Colombia Report

Benetech Human Rights Program and Corporación Punto de Vista Issues Report on
Sexual Violence in Colombia

Researchers Find that Data About Sexual Violence is Difficult To Collect and Subject to Misinterpretation

May 2, 2011, Palo Alto, CA — The Benetech Human Rights Program has issued a report with the Colombian NGO Corporación Punto de Vista which examines how quantitative data can be used to assess conflict related sexual violence in Colombia. Written by Francoise Roth, Tamy Guberek and Amelia Hoover Green, Using Quantitative Data to Assess Conflict-Related Sexual Violence in Colombia: Challenges and Opportunities notes that sexual violations are notoriously difficult forms of violence to measure. A Spanish translation of the report is forthcoming. The authors point out that misinterpretation of the available data may create false impressions of reliability and lead to incorrect interpretations that promote unsound policy assessments, misallocation of resources and potential attacks by critics.

While the United Nations Security Council has passed a number of resolutions promoting the collection of data about wartime sexual violence and other gender issues, the authors note that existing data about sexual violations in Colombia is not suitable for generating broad interpretations for policymakers. The report looks at the challenges of measuring sexual violence in Colombia’s ongoing internal armed conflict — and the cultural and political issues affecting the collection of this information.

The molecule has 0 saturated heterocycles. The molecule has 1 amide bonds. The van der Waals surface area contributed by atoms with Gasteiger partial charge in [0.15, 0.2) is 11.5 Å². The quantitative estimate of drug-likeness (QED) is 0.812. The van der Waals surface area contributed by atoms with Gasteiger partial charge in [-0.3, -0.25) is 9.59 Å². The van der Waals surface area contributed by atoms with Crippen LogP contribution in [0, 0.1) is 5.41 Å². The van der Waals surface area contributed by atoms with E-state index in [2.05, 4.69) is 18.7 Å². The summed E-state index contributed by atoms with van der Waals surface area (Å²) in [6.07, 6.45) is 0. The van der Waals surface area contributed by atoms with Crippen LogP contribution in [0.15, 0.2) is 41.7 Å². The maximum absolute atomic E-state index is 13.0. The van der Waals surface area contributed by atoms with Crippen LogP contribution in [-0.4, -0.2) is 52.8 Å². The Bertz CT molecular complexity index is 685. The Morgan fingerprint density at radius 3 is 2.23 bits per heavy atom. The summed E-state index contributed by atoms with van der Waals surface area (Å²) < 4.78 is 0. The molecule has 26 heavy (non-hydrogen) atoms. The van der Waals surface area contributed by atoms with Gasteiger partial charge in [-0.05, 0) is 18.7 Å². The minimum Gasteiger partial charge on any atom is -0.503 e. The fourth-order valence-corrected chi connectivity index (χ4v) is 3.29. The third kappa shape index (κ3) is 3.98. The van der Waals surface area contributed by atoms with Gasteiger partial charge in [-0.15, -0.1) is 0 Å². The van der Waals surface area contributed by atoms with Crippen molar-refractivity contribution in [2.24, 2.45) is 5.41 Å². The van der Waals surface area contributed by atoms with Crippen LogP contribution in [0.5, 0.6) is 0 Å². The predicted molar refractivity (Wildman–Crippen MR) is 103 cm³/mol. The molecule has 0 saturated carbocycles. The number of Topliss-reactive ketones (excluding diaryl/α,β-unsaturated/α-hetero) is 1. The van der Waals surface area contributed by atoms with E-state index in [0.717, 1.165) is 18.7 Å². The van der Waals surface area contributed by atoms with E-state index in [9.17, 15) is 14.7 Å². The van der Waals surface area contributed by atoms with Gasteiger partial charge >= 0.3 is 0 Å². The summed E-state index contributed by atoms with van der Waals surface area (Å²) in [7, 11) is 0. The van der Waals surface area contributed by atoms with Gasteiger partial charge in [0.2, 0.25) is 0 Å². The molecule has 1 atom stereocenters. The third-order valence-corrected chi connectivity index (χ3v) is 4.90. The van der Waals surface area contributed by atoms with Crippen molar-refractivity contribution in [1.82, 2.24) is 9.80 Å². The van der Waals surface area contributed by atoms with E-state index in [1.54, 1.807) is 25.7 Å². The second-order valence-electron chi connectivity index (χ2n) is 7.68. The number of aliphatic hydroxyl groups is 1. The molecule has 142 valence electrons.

The authors conclude that due to inherent problems with reporting procedures, researchers should first address more fundamental questions regarding the use of this information. They found that strong demand for numerical data on sexual violence in Colombia encourages overinterpretation of this information and cannot be used as the basis for claims about the magnitude or incidence of violations. The authors investigated indirect indicators of sexual violence which could be used as components of investigations, provided that researchers employ multiple methods and investigate highly specific locations or time periods.

The authors of the study recommend that advocates and other analysts of sexual violence should be cautious and rigorous about claims concerning the pattern and magnitude of sexual violence in Colombia based on existing data. They warn that investigators should be aware of the politicization of debates about conflict casualties in Colombia and that opponents of human rights groups will attempt to discredit advocate’s claims by criticizing their statistical methods.

Roth, Guberek and Green recommend large investments to improve local methodological expertise about the origins and limits of human rights data that could support the capacity to make defensible claims. They note that donors must also better understand the limits of quantitative data and carefully consider the incentives they create. Finally, the authors suggest that analysts should rely heavily on the qualitative and contextual knowledge of local experts which can help to avoid bias. The researchers urge continued investigations of sexual violence in Colombia, especially in marginalized populations that may be targeted for sexual violence.

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